This was another piece of guiding writing, this time more specific, with sentence limits on each little section. I found it uncomfortable and difficult to write with my usual dramatic sentences (I do love a good dramatic sentence) so if you are confused by anything just comment and I'll explain.
A roaring, crashing, booming enveloped Stephen as he took another tentative step toward the blurred outlines of what could have been human figures. The noise around him became a constant, a background music to the theatre tragedy that had become his life. He barked a laugh. It seemed so surreal. This strange, horrifying new world that he had been plunged into.
Boom. A spike in the music and he was catapulted onto the solid ground with a thump. Some small part of him wondered what made the sound effect. He heaved himself up, just in time it seemed as bullets pelted where he had just lain.
Rasping, gasping, a broken toy of blood and bone reached up from the mire.
Stephen put a bullet in his brain, a single tear carving tracks in his mud-streaked cheek as the light faded from his best friend's eyes.
His pack seemed heavier with the weight of his friend's death. He advanced, almost as if in a dream, entranced by the onslaught. The crater he found himself in had high sloping sides and he realised he would have to use his hands. A bone, a finger, a twisted torso. They crunched under his feet as he clambered out.
Emerging from the crater, he studied the line of men behind him with a cold detachment. Step, bullet, falter, fall. Their advancement was impededby the bombardment of metal and bloated bodies. It was almost comical, the futility of it.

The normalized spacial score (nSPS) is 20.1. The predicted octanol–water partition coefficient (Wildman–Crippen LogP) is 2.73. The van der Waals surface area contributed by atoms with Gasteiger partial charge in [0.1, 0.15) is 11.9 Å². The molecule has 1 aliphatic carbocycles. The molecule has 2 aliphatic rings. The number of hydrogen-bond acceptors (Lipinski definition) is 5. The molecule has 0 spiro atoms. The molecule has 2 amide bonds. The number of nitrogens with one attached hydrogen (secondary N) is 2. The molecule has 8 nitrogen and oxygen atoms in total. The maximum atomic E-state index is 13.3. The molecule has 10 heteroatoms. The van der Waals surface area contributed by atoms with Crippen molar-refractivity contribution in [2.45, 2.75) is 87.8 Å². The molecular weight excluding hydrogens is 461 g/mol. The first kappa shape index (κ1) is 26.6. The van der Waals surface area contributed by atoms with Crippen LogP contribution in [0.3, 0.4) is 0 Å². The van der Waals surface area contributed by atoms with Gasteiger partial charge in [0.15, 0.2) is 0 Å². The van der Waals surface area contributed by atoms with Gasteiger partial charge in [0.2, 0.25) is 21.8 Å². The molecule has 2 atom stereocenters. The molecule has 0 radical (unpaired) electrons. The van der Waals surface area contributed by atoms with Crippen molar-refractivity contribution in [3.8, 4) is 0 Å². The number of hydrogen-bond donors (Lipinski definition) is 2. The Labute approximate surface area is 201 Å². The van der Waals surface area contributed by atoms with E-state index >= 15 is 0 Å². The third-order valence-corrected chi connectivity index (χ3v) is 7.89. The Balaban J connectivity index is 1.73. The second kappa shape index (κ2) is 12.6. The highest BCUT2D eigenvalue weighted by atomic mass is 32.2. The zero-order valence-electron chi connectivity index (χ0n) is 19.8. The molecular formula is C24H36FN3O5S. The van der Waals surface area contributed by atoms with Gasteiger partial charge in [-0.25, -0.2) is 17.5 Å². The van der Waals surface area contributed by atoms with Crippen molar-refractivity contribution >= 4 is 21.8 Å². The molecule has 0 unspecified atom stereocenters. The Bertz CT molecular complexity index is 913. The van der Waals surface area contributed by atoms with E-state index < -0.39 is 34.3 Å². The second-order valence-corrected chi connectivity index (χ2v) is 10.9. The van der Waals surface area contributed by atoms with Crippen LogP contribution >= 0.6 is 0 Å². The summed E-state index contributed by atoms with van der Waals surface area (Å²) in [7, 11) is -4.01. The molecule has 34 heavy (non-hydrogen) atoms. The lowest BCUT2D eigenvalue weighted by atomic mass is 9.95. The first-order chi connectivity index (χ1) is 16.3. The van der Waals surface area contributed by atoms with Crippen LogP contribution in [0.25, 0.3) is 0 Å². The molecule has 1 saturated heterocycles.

As if in slow motion, Stephen spun his head to face what he had caught in the corner of his eye. The body was like a china doll, cast aside and trodden on until a once perfect face was cracked and splintered like a tree Hal ed by a storm.
Nearing a stretch of barbed wire, he could feel the music of No Man's Land singing to him to carry on. The cries of the broken, the smashes of the shells, the spraying of bullets from machine guns.
He drew his wire-cutters and hacked at the wire with his fellow men. Others were trembling, shuffling, wide-eyed and fidgety. Snip, snip. Just as he was told.
To his right, a tangle of men and wire wailed and waled. Thrashing violently, bright splashes of crimson spattered those nearby, a great red target for the German guns. On cue, a shower of bullets rained down on them, ending the struggle of those creatures trapped in barbs.
The music rose. Oh, what a show.